Sony’s cameras are also used to restrict queue-hopping at petrol stations and other rat-runs, where motorists are prone to drive through to avoid queuing. Cameras are set up at the entrance and exit to the compounds; the number plate is read at both ends and if the time interval is too short between entering and exiting, a red light will force the car to wait.
A third application is to ensure high-sided vehicles leave the road when approaching a low bridge. The standard safety method for this scenario is to have a set of traffic lights that turn red and stop the traffic if a lorry approaches that is too high. Sony’s smart cameras have been implemented to measure the height of trucks using a laser-based system, and flash up a warning on a road sign telling the driver to leave at the next exit. A second camera is then positioned on the exit ramp to register if the truck leaves the road. If the system doesn’t register the truck leaving the road, the traffic lights are activated and the traffic stopped.
‘For each application, the flexibility of the cameras to be moved to different positions and combat local traffic conditions is a big advantage,’ says Blom. ‘Other ANPR cameras can be more restrictive in positioning.’
ANPR lends itself very well to setting up automatic tolling schemes. TollChecker systems from Vitronic, a global manufacturer of industrial image processing systems, are designed for this purpose, and are generally more complex than the company’s PoliScan systems – also incorporating ANPR and aimed at traffic enforcement. ‘Automated toll systems require more information about the vehicle than just the number plate, as often vehicle types – cars, trucks, motorbikes, etc – will be charged different amounts,’ comments Daniel Scholz, international sales manager at Vitronic. ‘The toll plaza, where cars are forced to stop and pay a fare, is no longer a modern solution to a toll system,’ says Scholz. TollChecker Freeflow provides a single-gantry solution that doesn’t interfere with traffic, thereby reducing congestion and improving safety – vehicles switching lanes when approaching a toll plaza can be a source of accidents.
Vitronic’s systems use cameras manufactured in-house, and lidar technology to trigger the camera. As well as security and tolling applications, ANPR can also be used for speed enforcement. By capturing the time taken between two or three points, the average speed can be determined and violators captured. ‘ANPR and lidar technology are considered much more accurate than radar-based detection, which can have limitations when vehicles are driving in parallel over multiple lanes,’ explains Scholz. The systems also use LED infrared high-power flashes, which are invisible to the driver and produce high quality images.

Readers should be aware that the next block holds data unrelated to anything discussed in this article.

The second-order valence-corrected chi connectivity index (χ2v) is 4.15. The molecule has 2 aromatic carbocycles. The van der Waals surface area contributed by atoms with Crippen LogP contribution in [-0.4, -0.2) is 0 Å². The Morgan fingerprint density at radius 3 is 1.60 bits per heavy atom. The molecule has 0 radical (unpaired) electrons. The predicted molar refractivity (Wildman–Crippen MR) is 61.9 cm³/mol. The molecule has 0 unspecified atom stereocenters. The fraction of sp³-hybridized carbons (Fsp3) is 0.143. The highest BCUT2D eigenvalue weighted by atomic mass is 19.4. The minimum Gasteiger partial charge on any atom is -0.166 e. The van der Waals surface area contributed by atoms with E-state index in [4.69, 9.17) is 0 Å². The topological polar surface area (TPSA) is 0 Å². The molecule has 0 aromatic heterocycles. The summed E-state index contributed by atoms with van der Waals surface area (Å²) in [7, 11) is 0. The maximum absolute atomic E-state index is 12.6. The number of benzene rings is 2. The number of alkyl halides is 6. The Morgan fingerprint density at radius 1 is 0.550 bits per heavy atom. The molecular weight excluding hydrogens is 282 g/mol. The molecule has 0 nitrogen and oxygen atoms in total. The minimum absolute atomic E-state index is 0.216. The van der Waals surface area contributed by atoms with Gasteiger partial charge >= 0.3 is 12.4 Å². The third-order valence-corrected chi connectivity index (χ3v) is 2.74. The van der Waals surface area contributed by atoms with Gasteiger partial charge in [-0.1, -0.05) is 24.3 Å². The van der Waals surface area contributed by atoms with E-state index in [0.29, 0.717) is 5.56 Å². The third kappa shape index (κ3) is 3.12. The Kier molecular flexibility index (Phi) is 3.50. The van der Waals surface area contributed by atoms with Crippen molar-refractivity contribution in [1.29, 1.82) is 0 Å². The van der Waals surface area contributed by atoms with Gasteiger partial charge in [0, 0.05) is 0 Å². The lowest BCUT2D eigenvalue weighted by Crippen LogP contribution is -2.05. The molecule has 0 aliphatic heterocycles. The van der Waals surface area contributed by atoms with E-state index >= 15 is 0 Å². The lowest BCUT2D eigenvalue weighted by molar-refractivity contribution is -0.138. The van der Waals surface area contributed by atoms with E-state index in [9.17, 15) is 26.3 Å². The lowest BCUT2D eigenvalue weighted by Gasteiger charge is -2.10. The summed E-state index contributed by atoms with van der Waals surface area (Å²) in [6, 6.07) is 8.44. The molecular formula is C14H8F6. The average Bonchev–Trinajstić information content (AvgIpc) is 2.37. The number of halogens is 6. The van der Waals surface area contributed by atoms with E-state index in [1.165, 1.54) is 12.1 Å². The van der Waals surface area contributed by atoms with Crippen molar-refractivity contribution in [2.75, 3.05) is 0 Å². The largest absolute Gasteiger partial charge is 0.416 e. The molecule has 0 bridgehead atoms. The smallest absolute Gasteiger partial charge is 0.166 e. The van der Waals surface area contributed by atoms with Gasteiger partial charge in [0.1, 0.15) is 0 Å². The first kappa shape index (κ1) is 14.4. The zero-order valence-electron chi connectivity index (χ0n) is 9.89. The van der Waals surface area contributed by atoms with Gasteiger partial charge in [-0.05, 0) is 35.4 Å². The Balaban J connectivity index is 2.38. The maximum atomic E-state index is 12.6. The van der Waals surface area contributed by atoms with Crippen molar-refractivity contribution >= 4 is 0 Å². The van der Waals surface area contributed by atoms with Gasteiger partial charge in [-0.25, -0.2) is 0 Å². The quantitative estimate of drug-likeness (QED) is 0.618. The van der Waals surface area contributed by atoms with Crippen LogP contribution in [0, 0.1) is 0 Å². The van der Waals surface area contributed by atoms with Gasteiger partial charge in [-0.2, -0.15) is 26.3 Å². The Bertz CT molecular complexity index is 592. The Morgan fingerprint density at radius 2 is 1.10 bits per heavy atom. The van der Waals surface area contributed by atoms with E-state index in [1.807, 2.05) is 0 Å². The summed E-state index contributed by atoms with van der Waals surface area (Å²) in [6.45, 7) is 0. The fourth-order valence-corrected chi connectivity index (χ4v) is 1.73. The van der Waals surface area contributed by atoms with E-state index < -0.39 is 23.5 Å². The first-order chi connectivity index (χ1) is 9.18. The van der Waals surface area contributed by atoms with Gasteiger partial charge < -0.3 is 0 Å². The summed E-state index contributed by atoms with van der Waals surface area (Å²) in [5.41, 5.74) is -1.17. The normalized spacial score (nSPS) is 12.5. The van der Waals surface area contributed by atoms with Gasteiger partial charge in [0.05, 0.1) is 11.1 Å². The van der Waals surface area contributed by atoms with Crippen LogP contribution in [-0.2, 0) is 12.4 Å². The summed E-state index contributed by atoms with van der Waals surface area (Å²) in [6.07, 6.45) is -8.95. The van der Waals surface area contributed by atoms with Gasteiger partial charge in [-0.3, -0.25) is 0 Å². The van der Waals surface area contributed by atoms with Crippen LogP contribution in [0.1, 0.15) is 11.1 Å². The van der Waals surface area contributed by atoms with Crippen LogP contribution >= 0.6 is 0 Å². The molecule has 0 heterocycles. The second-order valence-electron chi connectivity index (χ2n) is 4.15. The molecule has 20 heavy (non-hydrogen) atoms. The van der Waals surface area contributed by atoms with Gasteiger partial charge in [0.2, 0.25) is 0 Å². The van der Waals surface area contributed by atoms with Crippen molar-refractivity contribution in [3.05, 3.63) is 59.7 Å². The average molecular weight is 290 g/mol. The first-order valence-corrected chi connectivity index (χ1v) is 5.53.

Infrared light reflected from passing vehicles can also be used as a trigger. JAI’s IIT (In-Image Triggering) Camera System uses this technology, which is more reliable than software-based triggerless traffic and transport systems and eliminates the need for installing ground loops.
‘The reliability and accuracy of the system is of paramount importance, as it is collecting sensitive data,’ states Scholz.
Blom of Abstract Computing International agrees: ‘The first challenge with developing an ANPR system is finding the number plate, as colour, size, position, as well as the body text will differ with different licensing schemes.’ Once the software has recognised the number plate, optical character recognition (OCR) is used to read the text. ‘In order for the plate to be read accurately the picture must be of a high enough resolution for the text to be identified by the OCR software,’ he says.
However, Scholz notes that several medium resolution cameras provide sufficient image quality for the software to read the number plate over multiple lanes without having to deal with the large amounts of data involved with higher resolution cameras. He adds: ‘It’s not just the resolution that’s important, but the entire dynamics of the camera, as the technology has to handle factors such as glare from direct sunlight and vehicle headlights.’
‘Currently, the main limitation for ANPR concerns data protection and many European countries are not using ANPR on their roads for this reason,’ says Scholz. ‘However, the ability to provide speed enforcement information gives a big boost to the technology, and, in Germany as well as in other European countries, ANPR is a growing market sector.’
Hearn of Stemmer Imaging suggests a final challenge for machine vision companies targeting the traffic and transport market: ‘The real challenge is for technology companies to understand what users require from machine vision, and for users to understand what technology companies can supply. It’s only through machine vision companies talking to potential customers in the traffic sector that the use of digital camera technology will increase.’